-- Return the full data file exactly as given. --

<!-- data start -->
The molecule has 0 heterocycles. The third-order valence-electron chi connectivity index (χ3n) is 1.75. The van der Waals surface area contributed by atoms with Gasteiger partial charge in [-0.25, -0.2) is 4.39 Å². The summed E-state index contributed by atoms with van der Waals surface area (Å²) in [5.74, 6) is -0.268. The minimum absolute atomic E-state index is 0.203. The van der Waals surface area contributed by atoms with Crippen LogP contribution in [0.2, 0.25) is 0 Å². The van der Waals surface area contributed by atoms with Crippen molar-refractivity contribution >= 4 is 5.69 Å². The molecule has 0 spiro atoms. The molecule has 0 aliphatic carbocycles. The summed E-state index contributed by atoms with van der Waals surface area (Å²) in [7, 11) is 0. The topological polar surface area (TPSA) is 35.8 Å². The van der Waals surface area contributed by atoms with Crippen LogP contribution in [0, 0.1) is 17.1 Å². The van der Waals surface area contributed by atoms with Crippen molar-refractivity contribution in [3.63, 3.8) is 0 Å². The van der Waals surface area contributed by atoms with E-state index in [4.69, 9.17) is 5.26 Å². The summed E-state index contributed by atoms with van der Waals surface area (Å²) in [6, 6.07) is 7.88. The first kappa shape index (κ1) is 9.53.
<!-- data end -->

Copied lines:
The molecule has 0 heterocycles. The third-order valence-electron chi connectivity index (χ3n) is 1.75. The van der Waals surface area contributed by atoms with Gasteiger partial charge in [-0.25, -0.2) is 4.39 Å². The summed E-state index contributed by atoms with van der Waals surface area (Å²) in [5.74, 6) is -0.268. The minimum absolute atomic E-state index is 0.203. The van der Waals surface area contributed by atoms with Crippen LogP contribution in [0.2, 0.25) is 0 Å². The van der Waals surface area contributed by atoms with Crippen molar-refractivity contribution >= 4 is 5.69 Å². The molecule has 0 spiro atoms. The molecule has 0 aliphatic carbocycles. The summed E-state index contributed by atoms with van der Waals surface area (Å²) in [7, 11) is 0. The topological polar surface area (TPSA) is 35.8 Å². The van der Waals surface area contributed by atoms with Crippen LogP contribution in [0, 0.1) is 17.1 Å². The van der Waals surface area contributed by atoms with Crippen molar-refractivity contribution in [3.63, 3.8) is 0 Å². The van der Waals surface area contributed by atoms with E-state index in [4.69, 9.17) is 5.26 Å². The summed E-state index contributed by atoms with van der Waals surface area (Å²) in [6, 6.07) is 7.88. The first kappa shape index (κ1) is 9.53.